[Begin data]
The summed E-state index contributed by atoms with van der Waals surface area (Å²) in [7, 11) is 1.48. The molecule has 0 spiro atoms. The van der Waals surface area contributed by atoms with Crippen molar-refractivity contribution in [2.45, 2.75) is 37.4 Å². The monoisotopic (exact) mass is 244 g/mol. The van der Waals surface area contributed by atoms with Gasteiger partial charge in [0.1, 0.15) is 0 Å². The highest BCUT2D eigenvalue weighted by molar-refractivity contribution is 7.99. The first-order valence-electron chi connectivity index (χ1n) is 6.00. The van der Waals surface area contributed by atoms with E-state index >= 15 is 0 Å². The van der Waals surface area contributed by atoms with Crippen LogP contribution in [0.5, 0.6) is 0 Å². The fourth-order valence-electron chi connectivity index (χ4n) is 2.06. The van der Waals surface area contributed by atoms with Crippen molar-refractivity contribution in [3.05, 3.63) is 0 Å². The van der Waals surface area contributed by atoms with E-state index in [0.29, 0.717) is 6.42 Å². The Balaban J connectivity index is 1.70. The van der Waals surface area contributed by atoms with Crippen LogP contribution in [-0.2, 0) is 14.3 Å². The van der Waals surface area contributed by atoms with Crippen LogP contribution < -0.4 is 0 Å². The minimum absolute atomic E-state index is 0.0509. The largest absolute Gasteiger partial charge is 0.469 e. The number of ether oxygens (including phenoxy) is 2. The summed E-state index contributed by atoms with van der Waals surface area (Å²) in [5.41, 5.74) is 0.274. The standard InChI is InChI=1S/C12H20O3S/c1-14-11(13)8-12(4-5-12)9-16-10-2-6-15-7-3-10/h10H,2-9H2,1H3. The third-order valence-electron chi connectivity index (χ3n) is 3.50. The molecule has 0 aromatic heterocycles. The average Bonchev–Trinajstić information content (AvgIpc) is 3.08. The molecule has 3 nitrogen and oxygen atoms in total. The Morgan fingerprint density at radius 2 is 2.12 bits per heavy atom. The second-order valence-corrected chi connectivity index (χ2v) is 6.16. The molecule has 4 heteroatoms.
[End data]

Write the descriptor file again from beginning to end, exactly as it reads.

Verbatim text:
The summed E-state index contributed by atoms with van der Waals surface area (Å²) in [7, 11) is 1.48. The molecule has 0 spiro atoms. The van der Waals surface area contributed by atoms with Crippen molar-refractivity contribution in [2.45, 2.75) is 37.4 Å². The monoisotopic (exact) mass is 244 g/mol. The van der Waals surface area contributed by atoms with Gasteiger partial charge in [0.1, 0.15) is 0 Å². The highest BCUT2D eigenvalue weighted by molar-refractivity contribution is 7.99. The first-order valence-electron chi connectivity index (χ1n) is 6.00. The van der Waals surface area contributed by atoms with E-state index >= 15 is 0 Å². The van der Waals surface area contributed by atoms with Crippen LogP contribution in [0.5, 0.6) is 0 Å². The fourth-order valence-electron chi connectivity index (χ4n) is 2.06. The van der Waals surface area contributed by atoms with Crippen molar-refractivity contribution in [3.05, 3.63) is 0 Å². The van der Waals surface area contributed by atoms with E-state index in [0.29, 0.717) is 6.42 Å². The Balaban J connectivity index is 1.70. The van der Waals surface area contributed by atoms with Crippen LogP contribution in [-0.2, 0) is 14.3 Å². The van der Waals surface area contributed by atoms with Crippen LogP contribution < -0.4 is 0 Å². The minimum absolute atomic E-state index is 0.0509. The largest absolute Gasteiger partial charge is 0.469 e. The number of ether oxygens (including phenoxy) is 2. The summed E-state index contributed by atoms with van der Waals surface area (Å²) in [5.41, 5.74) is 0.274. The standard InChI is InChI=1S/C12H20O3S/c1-14-11(13)8-12(4-5-12)9-16-10-2-6-15-7-3-10/h10H,2-9H2,1H3. The third-order valence-electron chi connectivity index (χ3n) is 3.50. The molecule has 0 aromatic heterocycles. The average Bonchev–Trinajstić information content (AvgIpc) is 3.08. The molecule has 3 nitrogen and oxygen atoms in total. The Morgan fingerprint density at radius 2 is 2.12 bits per heavy atom. The second-order valence-corrected chi connectivity index (χ2v) is 6.16. The molecule has 4 heteroatoms.